How do you measure or put a price on social media love?

Are the things your people are doing on Facebook actually delivering and how can you find out? Paul Cotton has some advice from his experience in the digital world.

The phrase “social media return on investment” has been bandied about a lot lately. Notoriously slippery to get a hold of, it seems to be causing a reasonable amount of concern in business circles. The people running your show, mag, or radio program’s social channels are doing all this Facebook stuff, and it’s on the internet so surely it’s just as measurable as ad clicks but somehow that just doesn’t seem to be the case.

Having worked in the wide world of digital with everyone from entertainment to financial clients, and specialising in social media for a good portion of that, perhaps I can provide a rough idea of what’s going on and some thoughts on how to approach it.

First up, tracking social media ROI is an inherently flaky process. You don’t own the services you’re using and they only give you a portion of the data that relates to you so tracking an end to end user journey is nigh on impossible. That’s just the technical side of it. When you start talking sentiment tracking, things get even weirder. How do you put a price on love?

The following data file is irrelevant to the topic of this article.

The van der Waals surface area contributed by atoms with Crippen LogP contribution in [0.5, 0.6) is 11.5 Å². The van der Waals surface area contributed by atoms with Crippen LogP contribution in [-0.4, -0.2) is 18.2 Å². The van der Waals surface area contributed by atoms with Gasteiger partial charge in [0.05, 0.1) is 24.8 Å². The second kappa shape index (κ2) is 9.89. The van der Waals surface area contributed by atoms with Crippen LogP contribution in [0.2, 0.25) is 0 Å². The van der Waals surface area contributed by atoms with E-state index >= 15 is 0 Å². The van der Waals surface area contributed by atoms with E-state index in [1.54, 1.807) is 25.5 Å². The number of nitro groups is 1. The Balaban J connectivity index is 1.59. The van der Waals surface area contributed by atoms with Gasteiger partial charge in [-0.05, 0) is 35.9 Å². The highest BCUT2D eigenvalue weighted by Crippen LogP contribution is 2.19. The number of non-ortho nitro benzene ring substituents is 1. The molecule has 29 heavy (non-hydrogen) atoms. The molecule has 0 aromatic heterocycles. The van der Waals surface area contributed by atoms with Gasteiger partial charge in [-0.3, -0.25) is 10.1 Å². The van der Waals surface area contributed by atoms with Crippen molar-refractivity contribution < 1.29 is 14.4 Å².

The measures for calculating ‘social success’ (likes, retweets, etc) are not ROI in the strictest sense. You can’t determine your ROI purely from your social data sets. You’ll need to compare the social data against more ROI relevant data (sales, for instance) and look for correlations. Match peaks and troughs, start to get a feel for when social activity lines up with say, an increase in yield. Monitor this over a substantial period of time so that you can feel more confident you’re not staring at coincidence.

Even with clever link tagging tactics, we’re a long way from seeing the full picture for every user who transacts. This is why we’re (mostly) looking for correlation. Social networks have made the path to purchase less straightforward than ever and we work in a world that’s defined by hard seeming science. But hey, when you think about it – content creators and advertisers still treat extrapolated TV ratings and other measures as though they were exact, so remember that you’re not alone when it comes to social media measurement and just having to do the best you can.

Paul Cotton is a creative planner at Salmat Digital. 



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